The UN Food and Agriculture Organization’s The State of Food and Agriculture (SOFA) report for 2021 stresses the need to make agri-food systems more resilient to shocks and stresses, such as the Covid-19 pandemic, extreme weather conditions and armed conflicts.
An estimated 3 billion people, almost 40 per cent of the world’s population, cannot afford a healthy diet. Another 1 billion people could join their ranks if further unpredictable events reduce incomes by one-third, the United Nations agency that fights hunger, malnutrition and food insecurity said in a new report launched on Tuesday in Rome.
The State of Food and Agriculture (SOFA) report for 2021 by the Food and Agriculture Organization (FAO), is entitled, “Making agri-food systems more resilient to shocks and stresses”. While providing an assessment of the ability of national agri-food systems to respond to or recover promptly from shocks and stressors, the report also offers guidance to governments on how they can improve resilience.
The SOFA report defines shocks as short-term events that have negative effects on a system, people’s well-being, assets, livelihoods, safety and ability to withstand future shocks. Compared to other economic sectors, agriculture is particularly exposed to dangers such as climate change.
FAO's flagship report stresses the need for countries to make their systems more resilient to sudden shocks, like the Covid-19 pandemic, which played a large part in the latest surge in global hunger.
At the virtual launch of the SOFA report, FAO Director-General, Qu Dongyu, said, “the pandemic highlighted both the resilience and the weakness of our agri-food systems”. Even before Covid-19, the UN agency felt the world was not on track to meet its pledge to end hunger and malnutrition by 2030.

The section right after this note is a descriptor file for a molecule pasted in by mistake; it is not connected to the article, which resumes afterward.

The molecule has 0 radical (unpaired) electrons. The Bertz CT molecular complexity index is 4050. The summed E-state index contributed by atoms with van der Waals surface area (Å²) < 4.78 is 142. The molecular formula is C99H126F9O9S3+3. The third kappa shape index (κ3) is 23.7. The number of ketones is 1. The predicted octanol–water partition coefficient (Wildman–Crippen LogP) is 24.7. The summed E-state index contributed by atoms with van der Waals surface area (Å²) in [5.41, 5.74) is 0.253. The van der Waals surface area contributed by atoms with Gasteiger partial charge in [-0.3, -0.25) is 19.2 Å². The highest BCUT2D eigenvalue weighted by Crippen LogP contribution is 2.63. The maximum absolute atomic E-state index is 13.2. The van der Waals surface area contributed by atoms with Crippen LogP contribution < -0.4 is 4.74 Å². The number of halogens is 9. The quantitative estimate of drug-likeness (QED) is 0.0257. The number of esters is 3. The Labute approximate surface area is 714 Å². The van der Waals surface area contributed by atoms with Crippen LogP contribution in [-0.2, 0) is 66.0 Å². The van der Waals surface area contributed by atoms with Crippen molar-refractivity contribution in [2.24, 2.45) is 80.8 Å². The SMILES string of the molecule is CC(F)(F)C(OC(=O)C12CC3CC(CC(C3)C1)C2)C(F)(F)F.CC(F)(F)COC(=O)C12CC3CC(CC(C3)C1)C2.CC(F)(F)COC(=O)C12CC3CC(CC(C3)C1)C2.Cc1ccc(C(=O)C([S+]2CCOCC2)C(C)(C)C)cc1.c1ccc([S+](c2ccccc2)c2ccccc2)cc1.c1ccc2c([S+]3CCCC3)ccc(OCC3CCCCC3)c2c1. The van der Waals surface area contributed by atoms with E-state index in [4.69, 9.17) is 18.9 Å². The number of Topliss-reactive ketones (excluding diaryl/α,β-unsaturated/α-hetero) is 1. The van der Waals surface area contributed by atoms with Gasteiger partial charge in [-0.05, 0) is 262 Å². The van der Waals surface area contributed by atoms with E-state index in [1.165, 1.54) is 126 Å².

Agri-food systems, which is a web of activities involved in the production of food and non-food agricultural products and their storage, processing, transportation, distribution and consumption, produce 11 billion tonnes of food a year. They employ billions of people directly or indirectly.
FAO's report includes country-level indicators in over one hundred Member States, by analyzing factors such as transport networks, trade flows and the availability of healthy and varied diets. While low-income countries generally face much greater challenges, middle-income countries are also at risk.
The indicators measure the robustness of primary production and food availability, as well as physical and economic access to food. They can thus help assess the capacity of national agri-food systems to absorb shocks and stresses, a key aspect of resilience. These shocks include extreme weather events and surges in plant and animal diseases and pests.
While food production and supply chains have traditionally been vulnerable to climate extremes, armed conflicts or increases in global food prices, the frequency and severity of these shocks are on the rise. A disruption to critical transport links could also push food prices up for some 845 million people. The report includes country-level indicators in over one hundred Member States, by analyzing factors such as transport networks, trade flows and the availability of healthy and varied diets. (Source: UN News)
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